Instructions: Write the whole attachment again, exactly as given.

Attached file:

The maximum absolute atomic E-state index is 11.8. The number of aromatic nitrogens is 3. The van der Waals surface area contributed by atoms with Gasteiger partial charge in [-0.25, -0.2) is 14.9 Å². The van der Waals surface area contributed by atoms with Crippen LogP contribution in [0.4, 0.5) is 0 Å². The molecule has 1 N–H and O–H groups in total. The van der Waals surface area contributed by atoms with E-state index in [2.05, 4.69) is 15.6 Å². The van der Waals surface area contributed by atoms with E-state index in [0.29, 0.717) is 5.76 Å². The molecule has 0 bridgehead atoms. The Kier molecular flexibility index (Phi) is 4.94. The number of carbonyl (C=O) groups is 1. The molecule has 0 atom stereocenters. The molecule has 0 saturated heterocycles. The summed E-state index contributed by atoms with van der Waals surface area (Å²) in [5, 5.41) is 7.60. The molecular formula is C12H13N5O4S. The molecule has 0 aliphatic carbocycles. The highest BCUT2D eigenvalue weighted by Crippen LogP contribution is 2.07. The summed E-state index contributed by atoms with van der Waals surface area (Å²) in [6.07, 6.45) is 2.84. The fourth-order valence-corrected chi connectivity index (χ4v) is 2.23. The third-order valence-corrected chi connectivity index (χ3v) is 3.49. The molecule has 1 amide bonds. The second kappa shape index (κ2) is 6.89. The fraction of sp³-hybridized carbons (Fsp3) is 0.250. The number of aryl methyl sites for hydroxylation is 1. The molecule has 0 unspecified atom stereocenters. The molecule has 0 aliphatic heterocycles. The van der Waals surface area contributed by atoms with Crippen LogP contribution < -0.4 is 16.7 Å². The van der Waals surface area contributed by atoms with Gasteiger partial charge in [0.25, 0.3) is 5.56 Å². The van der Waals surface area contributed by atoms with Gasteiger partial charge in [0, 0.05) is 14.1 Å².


The maximum absolute atomic E-state index is 11.8. The number of aromatic nitrogens is 3. The van der Waals surface area contributed by atoms with Gasteiger partial charge in [-0.25, -0.2) is 14.9 Å². The van der Waals surface area contributed by atoms with Crippen LogP contribution in [0.4, 0.5) is 0 Å². The molecule has 1 N–H and O–H groups in total. The van der Waals surface area contributed by atoms with E-state index in [2.05, 4.69) is 15.6 Å². The van der Waals surface area contributed by atoms with E-state index in [0.29, 0.717) is 5.76 Å². The molecule has 0 bridgehead atoms. The Kier molecular flexibility index (Phi) is 4.94. The number of carbonyl (C=O) groups is 1. The molecule has 0 atom stereocenters. The molecule has 0 saturated heterocycles. The summed E-state index contributed by atoms with van der Waals surface area (Å²) in [5, 5.41) is 7.60. The molecular formula is C12H13N5O4S. The molecule has 0 aliphatic carbocycles. The highest BCUT2D eigenvalue weighted by Crippen LogP contribution is 2.07. The summed E-state index contributed by atoms with van der Waals surface area (Å²) in [6.07, 6.45) is 2.84. The fourth-order valence-corrected chi connectivity index (χ4v) is 2.23. The third-order valence-corrected chi connectivity index (χ3v) is 3.49. The molecule has 1 amide bonds. The second kappa shape index (κ2) is 6.89. The fraction of sp³-hybridized carbons (Fsp3) is 0.250. The number of aryl methyl sites for hydroxylation is 1. The molecule has 0 unspecified atom stereocenters. The molecule has 0 aliphatic heterocycles. The van der Waals surface area contributed by atoms with Crippen LogP contribution < -0.4 is 16.7 Å². The van der Waals surface area contributed by atoms with Gasteiger partial charge in [0.25, 0.3) is 5.56 Å². The van der Waals surface area contributed by atoms with Gasteiger partial charge in [0, 0.05) is 14.1 Å².